Bell v. Florida

The defendant, Mr. Gary Paul Bell, was charged and convicted with the crime of attempted kidnapping. At the trial, his victim, through her testimonies, claimed that the defendant exhibited attempted kidnapping in two counts to wit: (1) When the victim was walking along the street during daytime, the defendant drove up to her and offered to give her a ride to her destination, twice; (2) When the defendant forced the victim to get into the van by grabbing her around the neck and holding a gun to her head[1].

The victim, who was able to break free from Mr. Bell, ran into traffic and tried to get the help of others in escaping the defendant. The defendant, on the other hand, remained standing nearby with his gun pointing towards his victim, threatening to shoot her. When the victim reached her house she called the police.

The officer attending the case noted that the victim was in state of hysteria. The victim was found very upset and could not speak. Likewise, it was also noted that the victim was only made to give a statement after a series of attempts of making her relay the incident, which lasted for fifteen to twenty minutes[2].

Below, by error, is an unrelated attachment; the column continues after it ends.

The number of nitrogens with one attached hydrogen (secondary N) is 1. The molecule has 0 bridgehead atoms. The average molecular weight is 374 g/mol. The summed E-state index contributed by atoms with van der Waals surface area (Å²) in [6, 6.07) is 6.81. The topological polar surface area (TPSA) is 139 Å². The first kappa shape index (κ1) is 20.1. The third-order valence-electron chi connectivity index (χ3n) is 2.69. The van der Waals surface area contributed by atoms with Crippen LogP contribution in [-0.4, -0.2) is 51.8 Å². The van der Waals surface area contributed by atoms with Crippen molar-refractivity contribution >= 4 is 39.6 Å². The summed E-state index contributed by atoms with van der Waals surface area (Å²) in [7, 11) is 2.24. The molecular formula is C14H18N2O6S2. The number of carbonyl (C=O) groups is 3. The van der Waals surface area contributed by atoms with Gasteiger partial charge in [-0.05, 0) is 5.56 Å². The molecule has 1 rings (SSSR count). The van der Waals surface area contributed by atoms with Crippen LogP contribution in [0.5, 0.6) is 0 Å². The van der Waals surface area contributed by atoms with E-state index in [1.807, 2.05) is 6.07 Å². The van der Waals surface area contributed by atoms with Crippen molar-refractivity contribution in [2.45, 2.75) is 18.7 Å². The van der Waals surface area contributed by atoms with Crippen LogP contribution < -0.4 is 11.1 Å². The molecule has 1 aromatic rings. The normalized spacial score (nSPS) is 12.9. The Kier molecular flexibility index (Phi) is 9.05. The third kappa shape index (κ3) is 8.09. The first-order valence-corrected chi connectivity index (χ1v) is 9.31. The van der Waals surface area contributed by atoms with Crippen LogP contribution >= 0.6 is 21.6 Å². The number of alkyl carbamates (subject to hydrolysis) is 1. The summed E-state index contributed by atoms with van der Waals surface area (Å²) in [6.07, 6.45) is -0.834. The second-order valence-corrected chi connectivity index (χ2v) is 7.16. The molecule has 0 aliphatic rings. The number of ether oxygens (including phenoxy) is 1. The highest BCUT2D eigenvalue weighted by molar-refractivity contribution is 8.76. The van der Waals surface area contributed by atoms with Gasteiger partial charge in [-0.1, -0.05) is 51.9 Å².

The testimonies given by the victim and the attending officer were admitted in the court as evidence on the basis of hearsay rules and exceptions. The defendant, appeals on the court’s decision on his conviction on the basis of contrive or misrepresentation and that the testimony of the attending officer on the accounts of the crime of the victim should be excluded as hearsay.
 The issue is whether the testimony given by the attending officer regarding the accounts of the victim on the crime of attempted kidnapping should be excluded as hearsay.
[1]Cases Relating to Chapter 12, 747.